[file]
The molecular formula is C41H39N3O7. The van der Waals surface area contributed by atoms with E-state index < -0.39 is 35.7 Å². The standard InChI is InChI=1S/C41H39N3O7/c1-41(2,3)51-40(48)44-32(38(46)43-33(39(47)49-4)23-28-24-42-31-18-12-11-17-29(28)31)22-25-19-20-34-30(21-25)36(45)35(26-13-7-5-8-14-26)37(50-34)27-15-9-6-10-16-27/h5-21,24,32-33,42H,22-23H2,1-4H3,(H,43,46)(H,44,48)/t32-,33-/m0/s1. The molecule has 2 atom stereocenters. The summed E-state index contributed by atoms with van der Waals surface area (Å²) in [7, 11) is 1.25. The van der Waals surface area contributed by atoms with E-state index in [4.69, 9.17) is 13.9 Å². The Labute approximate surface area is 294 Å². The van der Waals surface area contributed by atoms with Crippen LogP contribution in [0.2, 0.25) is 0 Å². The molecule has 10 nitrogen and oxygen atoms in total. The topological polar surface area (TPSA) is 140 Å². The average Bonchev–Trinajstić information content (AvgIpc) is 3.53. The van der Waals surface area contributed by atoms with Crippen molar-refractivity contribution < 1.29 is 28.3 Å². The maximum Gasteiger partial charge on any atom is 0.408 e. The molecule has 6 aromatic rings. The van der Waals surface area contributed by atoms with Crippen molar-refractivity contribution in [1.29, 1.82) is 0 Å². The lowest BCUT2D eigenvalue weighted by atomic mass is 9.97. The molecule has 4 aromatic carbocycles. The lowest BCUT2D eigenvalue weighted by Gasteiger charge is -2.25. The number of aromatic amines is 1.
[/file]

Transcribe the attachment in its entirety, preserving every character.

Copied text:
The molecular formula is C41H39N3O7. The van der Waals surface area contributed by atoms with E-state index < -0.39 is 35.7 Å². The standard InChI is InChI=1S/C41H39N3O7/c1-41(2,3)51-40(48)44-32(38(46)43-33(39(47)49-4)23-28-24-42-31-18-12-11-17-29(28)31)22-25-19-20-34-30(21-25)36(45)35(26-13-7-5-8-14-26)37(50-34)27-15-9-6-10-16-27/h5-21,24,32-33,42H,22-23H2,1-4H3,(H,43,46)(H,44,48)/t32-,33-/m0/s1. The molecule has 2 atom stereocenters. The summed E-state index contributed by atoms with van der Waals surface area (Å²) in [7, 11) is 1.25. The van der Waals surface area contributed by atoms with E-state index in [4.69, 9.17) is 13.9 Å². The Labute approximate surface area is 294 Å². The van der Waals surface area contributed by atoms with Crippen LogP contribution in [0.2, 0.25) is 0 Å². The molecule has 10 nitrogen and oxygen atoms in total. The topological polar surface area (TPSA) is 140 Å². The average Bonchev–Trinajstić information content (AvgIpc) is 3.53. The van der Waals surface area contributed by atoms with Crippen molar-refractivity contribution < 1.29 is 28.3 Å². The maximum Gasteiger partial charge on any atom is 0.408 e. The molecule has 6 aromatic rings. The van der Waals surface area contributed by atoms with Crippen molar-refractivity contribution in [1.29, 1.82) is 0 Å². The lowest BCUT2D eigenvalue weighted by atomic mass is 9.97. The molecule has 4 aromatic carbocycles. The lowest BCUT2D eigenvalue weighted by Gasteiger charge is -2.25. The number of aromatic amines is 1.